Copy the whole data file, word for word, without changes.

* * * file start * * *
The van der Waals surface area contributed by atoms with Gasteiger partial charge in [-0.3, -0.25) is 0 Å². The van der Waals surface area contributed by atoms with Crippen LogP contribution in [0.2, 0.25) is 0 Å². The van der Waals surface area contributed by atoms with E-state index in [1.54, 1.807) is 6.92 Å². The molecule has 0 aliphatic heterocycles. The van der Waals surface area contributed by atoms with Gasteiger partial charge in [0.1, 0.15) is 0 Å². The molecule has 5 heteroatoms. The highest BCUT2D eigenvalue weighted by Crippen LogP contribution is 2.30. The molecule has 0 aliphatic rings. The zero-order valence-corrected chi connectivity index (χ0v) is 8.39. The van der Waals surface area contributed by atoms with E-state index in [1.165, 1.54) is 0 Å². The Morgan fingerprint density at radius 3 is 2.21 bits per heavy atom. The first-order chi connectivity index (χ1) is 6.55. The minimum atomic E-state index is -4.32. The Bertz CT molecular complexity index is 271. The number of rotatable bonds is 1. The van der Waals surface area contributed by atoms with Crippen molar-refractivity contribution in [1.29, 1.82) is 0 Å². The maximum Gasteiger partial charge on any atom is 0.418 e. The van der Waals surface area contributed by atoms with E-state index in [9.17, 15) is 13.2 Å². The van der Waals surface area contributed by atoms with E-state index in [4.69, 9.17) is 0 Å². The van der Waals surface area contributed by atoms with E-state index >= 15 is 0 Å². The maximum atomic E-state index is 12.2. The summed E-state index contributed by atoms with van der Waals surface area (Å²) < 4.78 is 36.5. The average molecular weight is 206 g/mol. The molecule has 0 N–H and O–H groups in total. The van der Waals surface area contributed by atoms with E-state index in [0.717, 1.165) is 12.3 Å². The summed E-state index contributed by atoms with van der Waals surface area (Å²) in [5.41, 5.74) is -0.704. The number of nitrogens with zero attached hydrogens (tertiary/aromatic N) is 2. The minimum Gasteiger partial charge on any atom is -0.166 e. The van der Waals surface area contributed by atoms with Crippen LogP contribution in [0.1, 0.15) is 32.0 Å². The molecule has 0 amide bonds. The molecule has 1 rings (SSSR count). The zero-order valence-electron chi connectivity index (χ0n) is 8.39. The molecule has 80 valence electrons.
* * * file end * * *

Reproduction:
The van der Waals surface area contributed by atoms with Gasteiger partial charge in [-0.3, -0.25) is 0 Å². The van der Waals surface area contributed by atoms with Crippen LogP contribution in [0.2, 0.25) is 0 Å². The van der Waals surface area contributed by atoms with E-state index in [1.54, 1.807) is 6.92 Å². The molecule has 0 aliphatic heterocycles. The van der Waals surface area contributed by atoms with Gasteiger partial charge in [0.1, 0.15) is 0 Å². The molecule has 5 heteroatoms. The highest BCUT2D eigenvalue weighted by Crippen LogP contribution is 2.30. The molecule has 0 aliphatic rings. The zero-order valence-corrected chi connectivity index (χ0v) is 8.39. The van der Waals surface area contributed by atoms with E-state index in [1.165, 1.54) is 0 Å². The Morgan fingerprint density at radius 3 is 2.21 bits per heavy atom. The first-order chi connectivity index (χ1) is 6.55. The minimum atomic E-state index is -4.32. The Bertz CT molecular complexity index is 271. The number of rotatable bonds is 1. The van der Waals surface area contributed by atoms with Crippen molar-refractivity contribution in [1.29, 1.82) is 0 Å². The maximum Gasteiger partial charge on any atom is 0.418 e. The van der Waals surface area contributed by atoms with E-state index in [9.17, 15) is 13.2 Å². The van der Waals surface area contributed by atoms with E-state index in [4.69, 9.17) is 0 Å². The van der Waals surface area contributed by atoms with E-state index >= 15 is 0 Å². The maximum atomic E-state index is 12.2. The summed E-state index contributed by atoms with van der Waals surface area (Å²) < 4.78 is 36.5. The average molecular weight is 206 g/mol. The molecule has 0 N–H and O–H groups in total. The van der Waals surface area contributed by atoms with E-state index in [0.717, 1.165) is 12.3 Å². The summed E-state index contributed by atoms with van der Waals surface area (Å²) in [5.41, 5.74) is -0.704. The number of nitrogens with zero attached hydrogens (tertiary/aromatic N) is 2. The minimum Gasteiger partial charge on any atom is -0.166 e. The van der Waals surface area contributed by atoms with Crippen LogP contribution in [0.1, 0.15) is 32.0 Å². The molecule has 0 amide bonds. The molecule has 1 rings (SSSR count). The zero-order valence-electron chi connectivity index (χ0n) is 8.39. The molecule has 80 valence electrons.